Reply To: Cernunnos

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    I did not know that Odin was regarded as the trickster within Norse mythology; I thought that that role had already been assigned to Loki? I thought that Odin’s role was very different, seems very different.

    Odin/Woden is very much a trickster figure, and a problematic one to categorise too. The Norse legend of Odin’s taking the Mead of Poetry from the giant Suttungr is full of trickery and shapeshifting – Odin transforms himself into a snake and then an eagle to escape. Unlike the thundering hero god Thor/Donar – whom some might equate with the Gaulish Taranos – Odin/Woden wins his battles through cunning and craftiness, and throughout the Norse materials he comes across at times as a rather ambiguous figure. In addition, Odin/Woden has strong associations with animals, especially wolves, ravens and bears and with the totemic warrior-cults of the Bersekr and Úlfhéðnar which may have originated in very ancient ritual hunting cults.

    The distinction between Odin and Loki in Norse mythology is not so easy at times – one of Odin’s epithets is Bölverker (Evil-doer), and we need to remember that these materials have come down to us via Christian monks. It could be that our perception of these figures is also due to Christian monks casting figures in a light that either suited their own theological narrative or simply because it was how they would have quite naturally perceived them themselves. Loki is very problematical in terms of any clear definition or agreement on origin. He is certainly a trickster figure, but a generally malevolent one, so much so that the Aesir have enough of him and he ends up bound by them, a fate which Odin/Woden does not meet.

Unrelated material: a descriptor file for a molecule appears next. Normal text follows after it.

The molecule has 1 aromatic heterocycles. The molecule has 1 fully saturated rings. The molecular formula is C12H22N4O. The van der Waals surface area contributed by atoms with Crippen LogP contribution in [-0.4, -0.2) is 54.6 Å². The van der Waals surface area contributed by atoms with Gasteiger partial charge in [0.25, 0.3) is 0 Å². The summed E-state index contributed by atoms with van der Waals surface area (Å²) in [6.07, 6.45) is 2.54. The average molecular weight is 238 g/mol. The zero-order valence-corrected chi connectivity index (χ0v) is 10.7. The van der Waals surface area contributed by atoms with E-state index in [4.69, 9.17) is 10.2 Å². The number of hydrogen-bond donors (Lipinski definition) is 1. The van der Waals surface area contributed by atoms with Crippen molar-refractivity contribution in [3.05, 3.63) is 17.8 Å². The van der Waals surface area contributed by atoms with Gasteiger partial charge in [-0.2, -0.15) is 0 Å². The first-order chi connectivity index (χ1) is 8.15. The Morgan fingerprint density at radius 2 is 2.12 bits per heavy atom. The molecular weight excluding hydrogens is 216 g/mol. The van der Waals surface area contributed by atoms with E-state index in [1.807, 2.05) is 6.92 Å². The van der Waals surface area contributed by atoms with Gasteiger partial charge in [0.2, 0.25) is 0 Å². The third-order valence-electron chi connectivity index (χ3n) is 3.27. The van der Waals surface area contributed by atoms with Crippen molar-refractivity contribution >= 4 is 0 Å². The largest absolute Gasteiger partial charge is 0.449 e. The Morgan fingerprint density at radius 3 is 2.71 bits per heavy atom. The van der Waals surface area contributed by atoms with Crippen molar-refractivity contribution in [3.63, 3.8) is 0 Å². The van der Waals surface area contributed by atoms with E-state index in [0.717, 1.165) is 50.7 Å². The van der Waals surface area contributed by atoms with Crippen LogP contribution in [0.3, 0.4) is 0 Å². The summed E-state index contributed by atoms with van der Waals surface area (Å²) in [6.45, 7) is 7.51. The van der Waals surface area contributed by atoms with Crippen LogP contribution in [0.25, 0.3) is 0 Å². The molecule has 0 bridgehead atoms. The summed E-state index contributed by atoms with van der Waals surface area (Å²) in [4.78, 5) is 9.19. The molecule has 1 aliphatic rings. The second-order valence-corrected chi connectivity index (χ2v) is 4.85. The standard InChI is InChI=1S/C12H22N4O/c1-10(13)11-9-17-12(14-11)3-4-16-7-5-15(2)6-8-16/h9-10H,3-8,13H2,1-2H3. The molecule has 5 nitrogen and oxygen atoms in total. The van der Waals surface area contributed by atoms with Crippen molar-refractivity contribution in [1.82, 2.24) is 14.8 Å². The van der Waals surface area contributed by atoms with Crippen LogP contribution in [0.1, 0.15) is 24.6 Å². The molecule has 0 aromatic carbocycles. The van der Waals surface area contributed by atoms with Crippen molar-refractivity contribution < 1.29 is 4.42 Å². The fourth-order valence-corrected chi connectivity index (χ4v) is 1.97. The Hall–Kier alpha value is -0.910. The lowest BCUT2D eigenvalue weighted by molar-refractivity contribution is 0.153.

I am aware that in Wiltshire there is a Waden Hill; also, that there is a dyke known as the Wansdyke. From what I know I think that this is derived from the name Woden. Presumably the result of Saxon influence.

    I think it’s generally agreed that Wansdyke is indeed derived from Woden’s Dyke. The structure itself is pre-Anglo-Saxon; however, I do believe that the pagan Anglo-Saxons often attributed to the great structures that they found, left over by the Romans and previous peoples, to giants or their own gods as a means to explain them. You could compare this to the Englynion y Beddau from the Black Book of Carmarthen, in which dolmens, barrows and suchlike are attributed to the heroes of Welsh legend. By the way, not too far from your neck of the woods there’s a Neolothic barrow complex known as Wayland’s Smithy, which may also illustrate the point.